The complaints from commission leaders prompted prominent lawmakers on Capitol Hill, as well as relatives of victims of the Sept. 11 attacks, to question whether the White House is trying to stall until the commission runs out of time or the presidential election is over.
"This administration has opposed at every turn the creation of an independent commission to investigate the tragedy of Sept. 11th," said Sen. Joe Lieberman (D-Conn.), a presidential candidate who co-sponsored legislation creating the panel. "By delaying its response to the commission’s information requests, the administration may now be hoping to run out the clock."
The White House has dismissed such criticisms, saying it is cooperating fully with the investigation. Just this week, the administration designated a senior Justice Department official to expedite handling of requests for information.
The commission’s report is due May 27. Kean said members do not plan to seek an extension.
President Bush initially opposed the creation of the panel, saying it would distract intelligence agencies in the midst of the war on terrorism. But he reversed his position after congressional investigators unearthed evidence that the FBI and CIA had mishandled clues and warnings of the Sept. 11 plot.
Commission officials said they have encountered obstacles at numerous agencies.
The Justice Department, they said, has sought to block access to a number of important files on the grounds that turning over the records might contaminate the prosecution of Zacarias Moussaoui, the only suspect charged in direct connection with the Sept. 11 attacks on New York City and the Pentagon.
And Hamilton was particularly critical of the Pentagon, saying the panel has not received responses to requests for information from the North American Aerospace Defense Command, which is responsible for patrolling skies over the United States.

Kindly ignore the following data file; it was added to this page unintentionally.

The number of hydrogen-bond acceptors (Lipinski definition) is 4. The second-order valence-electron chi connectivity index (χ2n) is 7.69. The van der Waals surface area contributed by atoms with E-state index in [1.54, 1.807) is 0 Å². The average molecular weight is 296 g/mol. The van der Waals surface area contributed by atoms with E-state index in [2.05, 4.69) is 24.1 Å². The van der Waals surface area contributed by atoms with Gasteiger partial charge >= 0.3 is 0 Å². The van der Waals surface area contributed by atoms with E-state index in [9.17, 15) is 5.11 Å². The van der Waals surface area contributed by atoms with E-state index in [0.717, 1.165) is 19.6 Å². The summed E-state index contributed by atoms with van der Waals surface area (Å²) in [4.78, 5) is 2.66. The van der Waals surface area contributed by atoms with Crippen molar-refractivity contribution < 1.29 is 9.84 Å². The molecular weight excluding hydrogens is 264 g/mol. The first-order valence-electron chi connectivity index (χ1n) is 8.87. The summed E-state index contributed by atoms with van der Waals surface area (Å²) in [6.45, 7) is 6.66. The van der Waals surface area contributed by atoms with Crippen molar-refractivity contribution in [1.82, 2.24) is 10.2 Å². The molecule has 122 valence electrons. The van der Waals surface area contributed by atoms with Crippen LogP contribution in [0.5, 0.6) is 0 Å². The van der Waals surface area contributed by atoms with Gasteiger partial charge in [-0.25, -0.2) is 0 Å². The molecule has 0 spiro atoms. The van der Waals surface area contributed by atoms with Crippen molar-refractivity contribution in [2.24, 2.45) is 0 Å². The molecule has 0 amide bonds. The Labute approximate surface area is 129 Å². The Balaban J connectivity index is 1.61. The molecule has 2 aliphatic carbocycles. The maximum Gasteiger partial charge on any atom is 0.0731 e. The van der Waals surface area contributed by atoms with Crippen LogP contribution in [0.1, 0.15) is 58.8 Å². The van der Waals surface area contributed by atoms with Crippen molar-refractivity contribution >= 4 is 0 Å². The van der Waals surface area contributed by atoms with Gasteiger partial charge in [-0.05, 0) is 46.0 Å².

Hamilton said the CIA has been helpful in arranging briefings, but has been "slower in producing the internal documents that we have requested on management and resource choices in the pre-Sept. 11 war on terrorism."
That topic became a critical issue in last year’s congressional hearings, with key lawmakers contending that the agency had done little to mobilize against Al Qaeda despite a memo from CIA Director George J. Tenet declaring "war" on the terrorist organization.
The commission itself has been beset with problems. The administration’s first choice as chairman, former Secretary of State Henry A. Kissinger, was forced to bow out when he refused to disclose certain financial and business records.
And members of the panel complained for months after its inception that it wasn’t moving quickly enough to get them security clearances and access to classified records of the congressional inquiry.
But Kean said those problems have been solved, and that with a staff of 60 and a $14-million budget, the commission can meet its deadline and produce a substantial report if it gets adequate cooperation from the administration. He said the commission plans another report in September.
Copyright 2003 Los Angeles Times